Fitzpatrick introduces Identifying Drug Cartels as Terrorists Act

This legislation would list seven Mexican drug cartels as foreign terrorist organizations, as defined by section 219 of the Immigration and Nationality Act

Reps. Brian Fitzpatrick (R-1st dist.) and Anthony Brindisi, a New York Democrat, introduced the Identifying Drug Cartels as Terrorists Act.

This legislation would list seven Mexican drug cartels as foreign terrorist organizations, as defined by section 219 of the Immigration and Nationality Act. The Gulf Cartel, the Jalisco New Generation Cartel, the Beltran Leyva Cartel, the Juarez Cartel, the Los Zetas Cartel, the Sinaloa Cartel and the Tijuana Cartel have been described by the Drug Enforcement Administration as the most prominent in Mexico.

This designation will allow the United States to direct the resources necessary to dismantle them, ending their reigns of terror, and help to end the flow of drugs coming across the southern border.

“Mexican drug cartels control the territory along our southwest border, spreading drugs and crime, across Mexico and into the United States. These criminal organizations are a menace to society, and we need to do everything in our power to continue to fight them. That is why I am introducing this legislation, to officially designate these criminals as foreign terrorist organizations,” Fitzpatrick said. “These criminals bring illegal narcotics, commit atrocious acts of violence, and smuggle humans across our border. They harm lives every day, and it is time we call them what they are: terrorists. I thank my friend, Congressman Brindisi, for joining me in introducing this hard-hitting and bipartisan legislation, and I will continue to work to see this bill become law.”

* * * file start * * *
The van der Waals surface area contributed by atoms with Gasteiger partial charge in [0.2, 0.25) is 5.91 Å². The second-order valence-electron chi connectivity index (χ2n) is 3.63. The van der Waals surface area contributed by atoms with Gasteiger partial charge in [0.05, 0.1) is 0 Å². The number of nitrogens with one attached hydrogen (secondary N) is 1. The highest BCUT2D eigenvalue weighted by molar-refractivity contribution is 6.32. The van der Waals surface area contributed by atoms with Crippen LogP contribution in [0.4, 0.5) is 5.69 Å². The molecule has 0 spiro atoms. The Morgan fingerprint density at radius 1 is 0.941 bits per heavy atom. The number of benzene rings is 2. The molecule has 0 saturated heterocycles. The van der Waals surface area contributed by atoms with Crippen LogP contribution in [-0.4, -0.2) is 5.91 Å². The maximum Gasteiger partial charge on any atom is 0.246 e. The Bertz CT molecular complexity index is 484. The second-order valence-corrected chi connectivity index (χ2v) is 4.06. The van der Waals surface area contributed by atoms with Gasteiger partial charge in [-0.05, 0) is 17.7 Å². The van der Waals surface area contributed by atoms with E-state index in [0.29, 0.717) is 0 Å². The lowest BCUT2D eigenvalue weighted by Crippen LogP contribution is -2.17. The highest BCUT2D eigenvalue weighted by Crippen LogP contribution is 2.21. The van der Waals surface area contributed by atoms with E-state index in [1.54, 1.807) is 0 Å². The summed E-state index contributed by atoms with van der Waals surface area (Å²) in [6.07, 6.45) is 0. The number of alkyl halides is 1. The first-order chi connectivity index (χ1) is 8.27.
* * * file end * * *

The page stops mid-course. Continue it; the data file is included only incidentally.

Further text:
The seven cartels listed above meet the criteria for being engaged in terrorist activity by committing hijacking, sabotage, detention and murder, and assaulting innocent people. Once the Department of State labels a group as an FTO, known members are banned from entering the United States, and it also becomes illegal for Americans to intentionally support these groups.

Financial institutions are also prohibited from conducting any business with the organizations, members or associates. Under current laws, these cartels are listed as drug trafficking organizations, despite the fact that they are involved in a wide range of criminal operations, exceeding the illegal drug trade.

These crimes include fraud, weapons trafficking, bribery, money laundering, extortion, counterfeiting and smuggling. While several cartels have been labeled as Transnational Criminal Organizations, the TCO and DTO designations do not give law enforcement the appropriate tools to challenge the cartels, as opposed to official FTOs such as the Islamic State of Iraq and Syria, Hezbollah and Al Qaeda.